By Douglas F. Welsh, Landscape Horticulturist

If a shrub is grown for its flowers, time the pruning to minimize disruption of blooming. Spring-flowering shrubs bloom on last season's growth and should be pruned soon after they bloom. This allows for vigorous summertime growth and results in plenty of flower buds the following year. Some examples of shrubs that bloom on last seasons's growth are:

Cercis canadensis - Redbud
Chaenomeles japonica - Japanese Quince
Chionanthus virginicus - Fringe Tree
Forsythia spp. - all Forsythia species
Lonicera spp. - Honeysuckle
Rapheolepis indica - Indian Hawthorn
Rhododendron spp. - Azaleas & Rhododendrons
Rosa spp. - Rambling Rose species
Spiraea spp. - early white Spirea species
Viburnum spp. - Viburnum species

Some shrubs that bloom after June usually do so from buds which are formed on shoots that grow the same spring. These shrubs should be pruned in late winter to promote vigorous shoot growth in spring. Examples of shrubs that bloom on current season's growth include:

Abelia X. grandiflora - glossy Abelia
Buddleia davidii or B. globose - Butterfly Bush
Hibiscus syriacus - Shrub Althea
Hydrangea arborescens - Hills of Snow
Hypericum spp. - Saint-Johns-wort
Lagerstroemia indica - Crape Myrtle
Rosa spp. - Bush Rose
Vitex agnus-castus - Chaste Tree

For complete information on pruning shrubs, consult our website: www//


Excerpted from an article in TAEX's „Texas Earth-Kind Landscape and Gardening Guidelinesš

Home gardeners are constantly pestered with diseases that rob them of their harvest. Many gardeners have found that planning properly and following recommended control practices keep vegetable losses to a minimum.
1. Select a well-drained garden site to prevent damping-off and other problems associated with wet soils.
2. Organic matter (straw, leaves, drop residue) is essential to a productive soil, but it can also increase the occurrence of southern blight. To avoid this, bury organic matter below the expected root zone of next year's crop. This should be done in the fall if possible.
3. Water plants in the morning, rather than the evening, for fewer leaf disease problems. Drip irrigation also reduces foliage diseases.
4. Don't save seed from the garden for planting the following year, since certain vegetable diseases are seed-transmitted.
5. Diseases caused by fungi cannot be cured, so they must be prevented. When you see a fungus problem, irreversible damage already has been done. Cloudy, damp mornings encourage the growth of fungus spores; when such conditions exist, you may want to follow a preventive spray schedule and remove contaminated plants.
6. Grow vegetables in the same location only once every 3 to 5 years. If this cannot be done, plan your garden to avoid growing vegetables of the same family group in the same area season after season.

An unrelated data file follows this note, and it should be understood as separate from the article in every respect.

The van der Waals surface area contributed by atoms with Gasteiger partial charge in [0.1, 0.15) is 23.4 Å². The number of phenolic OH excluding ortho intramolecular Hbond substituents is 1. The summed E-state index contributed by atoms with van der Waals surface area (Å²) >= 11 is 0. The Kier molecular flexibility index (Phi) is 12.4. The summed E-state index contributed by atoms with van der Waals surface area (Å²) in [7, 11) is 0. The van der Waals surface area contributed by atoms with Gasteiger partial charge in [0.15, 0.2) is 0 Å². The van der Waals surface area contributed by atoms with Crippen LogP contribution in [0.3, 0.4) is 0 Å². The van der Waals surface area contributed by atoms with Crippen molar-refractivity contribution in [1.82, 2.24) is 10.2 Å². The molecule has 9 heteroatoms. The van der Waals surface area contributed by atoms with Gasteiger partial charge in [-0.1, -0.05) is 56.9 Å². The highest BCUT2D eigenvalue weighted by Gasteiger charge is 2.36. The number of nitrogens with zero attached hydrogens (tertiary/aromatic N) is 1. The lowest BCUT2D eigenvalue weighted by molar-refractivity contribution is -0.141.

Family Groups:
1) watermelon, cucumber, squash, cantaloupe, honeydew melon, pumpkin
2) cabbage, cauliflower, Brussels sprouts, rutabaga, kale, turnip, mustard, radish, collard
3) Swiss chard, beets, spinach
4) pepper, tomato, potato, eggplant
5) carrot, parsley, parsnips
6) onions, garlic, leeks, shallots
7) sweet corn
8) beans, peas, and southern peas


This article appeared in „Fruit Gardening in the Landscape,š published by the Texas Agricultural Extension Service

For productive, long-lived fruiting plants, a well-drained soil is needed. Unfortunately, the average home owner only has a small plot, and must work with what he or she has. In deciding whether or not fruiting plants are adaptable to an area, some general observations are useful:

1. Does water stand for long periods of time?
2. What is the area‚s native vegetation?
3. Are there many yellow (iron deficient) plants around?

If a yard has an area where water stands for long periods after rains, or the soil stays wet for a prolonged time, avoid these areas and soils for fruit, because most fruiting plants do not tolerate wet roots. Standing water or wet soil actually causes root death from lack of oxygen. A quick check for suitable water drainage is to dig a hole 30 inches deep, and fill it with water. If the water is gone within 24 hours, drainage is usually acceptable. Any soil that does not drain within 48 hours is considered unacceptable for most fruiting plants. If the soil so poor that it is not acceptable for the plants you wish to grow, raised beds can be used with limited success. Remember that plants, especially trees, will not live as long, planted in this manner, as they would if planted in a good soil at ground level. Raised beds for fruit trees such as peaches should be at least 8 feet square and 12 inches deep. Do not use highly organic soils to make beds, as the trees may grow later in the year and be more subject to freeze injury. Construct raised beds with a frame of railroad ties or edging timbers, or simply mound the soil, and plant atop the mound.